The heroic saga of New York State's African American soldiers, largely untold, comes to life in these pages. Drawing on a wealth of sources, some newly discovered, author Anthony F. Gero tells of their two centuries of struggle and triumph, beginning with the French and Indian War and continuing until 1950, when the United States Army and New York's National Guard became integrated. Their legacy is vividly illustrated by the heroism of the 369th United States Infantry (previously the 15th New York) during the American advance in the Argonne-Meuse in 1918. Private Dorrance Brooks from New York City was killed in action as he led his company's survivors forward after all its officers had been killed or wounded. Black Soldiers of New York State  demonstrates how in spite of many obstacles--including ongoing prejudice within their own country--the African American soldiers from New York State served courageously and valiantly, winning many commendations and earning the respect of friend and foe alike.

Read more: Anthony F. Gero

Patricia Bray and Joshua PalmatierAfter Hours: Tales From the Ur-Bar
(2011)

Patricia Bray and Joshua Palmatier (Editors)

Thursday, April 28, 2011
7pm – 8pm

Book Reading and Signing

The first bar, created by the Sumerians after they were given the gift of beer by the gods, was known as the Ur-Bar. Although it has since been destroyed, its spirit lives on--in each age there is one bar that captures the essence of the original Ur-Bar, where drinks are mixed with magic and served with a dash of intrigue. Heroes, villains, poets and thieves may be found within its walls; when the gods visit Earth they stop by the Ur-Bar for a drink.

Read more: Patricia Bray and Joshua Palmatier

John VernonLucky Billy
(2008)

John Vernon

Tuesday, March 22, 2011
7pm – 8pm

Book Reading and Signing

A myth-busting novel about America's most infamous and beloved outlaw, Billy the Kid, from a critically acclaimed historical novelist. According to legend, Billy the Kid killed twenty-one men, one for every year of his short life; stole from wealthy cattle barons to give to the poor; and wooed just about every senorita in the American Southwest. In Lucky Billy, John Vernon digs deeply into the historical record to find a truth more remarkable than the legend, and draws a fresh, nuanced portrait of this outlaw's dramatic and violent life. Billy the Kid met his celebrated end at the hands of Pat Garrett, his one-time carousing partner turned sheriff, who tracked Billy down after the jail break that made him famous. In Vernon's telling, the crucial event of Billy's life was the Lincoln County War, a conflict between a ring of Irishmen in control of Lincoln, New Mexico, and a newcomer from England, John Tunstall, who wanted to break their grip on the town. Billy signed on with Tunstall. The conflict spun out of control with Tunstall's murder, and in a series of revenge killings, an obscure hired gunman called Kid Antrim became Billy the Kid. Besides a full complement of gunfights, jail breaks, and bawdy behavior, Lucky Billy is a provocative picture of the West at a critical juncture between old and new. It is also a portrait of an American icon made human, caught in the middle, more lost than brave, more nadve than principled, more of an accidental survivor than simply the cold-blooded killer of American myth.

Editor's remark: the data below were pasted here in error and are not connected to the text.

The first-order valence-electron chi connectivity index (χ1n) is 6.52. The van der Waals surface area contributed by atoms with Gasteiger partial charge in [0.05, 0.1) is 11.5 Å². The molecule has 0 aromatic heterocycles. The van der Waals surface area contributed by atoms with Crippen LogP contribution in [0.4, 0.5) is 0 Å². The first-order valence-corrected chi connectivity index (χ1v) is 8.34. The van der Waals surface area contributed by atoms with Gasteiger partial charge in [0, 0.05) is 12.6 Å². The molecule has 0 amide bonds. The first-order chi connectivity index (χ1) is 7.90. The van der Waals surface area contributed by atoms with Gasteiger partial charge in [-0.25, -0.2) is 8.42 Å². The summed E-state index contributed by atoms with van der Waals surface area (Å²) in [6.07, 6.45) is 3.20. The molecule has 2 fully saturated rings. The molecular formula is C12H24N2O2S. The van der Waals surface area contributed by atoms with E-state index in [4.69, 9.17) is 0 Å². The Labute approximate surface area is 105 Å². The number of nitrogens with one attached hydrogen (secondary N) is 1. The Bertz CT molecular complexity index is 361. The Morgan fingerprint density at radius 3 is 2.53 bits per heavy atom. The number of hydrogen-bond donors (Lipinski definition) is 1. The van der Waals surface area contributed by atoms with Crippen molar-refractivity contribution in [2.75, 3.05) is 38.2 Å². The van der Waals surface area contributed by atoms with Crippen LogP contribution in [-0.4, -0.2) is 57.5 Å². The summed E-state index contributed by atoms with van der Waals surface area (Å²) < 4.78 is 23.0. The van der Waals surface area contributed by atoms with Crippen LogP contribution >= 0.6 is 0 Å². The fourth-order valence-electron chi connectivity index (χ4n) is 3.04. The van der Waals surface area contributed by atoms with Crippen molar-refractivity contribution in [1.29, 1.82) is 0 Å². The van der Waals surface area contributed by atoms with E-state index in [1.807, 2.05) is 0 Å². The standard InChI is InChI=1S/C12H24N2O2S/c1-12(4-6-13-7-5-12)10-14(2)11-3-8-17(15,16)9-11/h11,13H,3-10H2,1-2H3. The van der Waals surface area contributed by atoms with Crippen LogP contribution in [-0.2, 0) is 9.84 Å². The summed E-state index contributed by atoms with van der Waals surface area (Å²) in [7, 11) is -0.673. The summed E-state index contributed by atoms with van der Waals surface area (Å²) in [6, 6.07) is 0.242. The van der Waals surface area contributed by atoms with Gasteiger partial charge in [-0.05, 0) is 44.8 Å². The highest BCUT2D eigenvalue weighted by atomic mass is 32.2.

Read more: John Vernon

Kenneth A. McClaneColor: Essays on Race, Family, and History
(2009)

Kenneth A. McClane

Thursday, February 17, 2011
7pm – 8pm

Book Reading and Signing

A timely installment in our national narrative, Color is a chronicle of the black middle class, a group rarely written about with sensitivity and charity. In evocative, trenchant, and poetic prose, McClane employs the art of the memoirist to explore the political and the personal. He details the poignant narrative of racial progress as witnessed by his family during the 1950s, '60s, and '70s. We learn of his parents' difficult upbringing in Boston, where they confronted much racism; of the struggles they and McClane encountered as they became the first blacks to enter previously all-white institutions, including the oldest independent school in the United States; and of the part his parents played in the civil rights movement, working with Dr. King and others. The book ends with a tender account of his parents in the throes of Alzheimer's disease, which claimed both their lives.

Read more: Kenneth A. McClane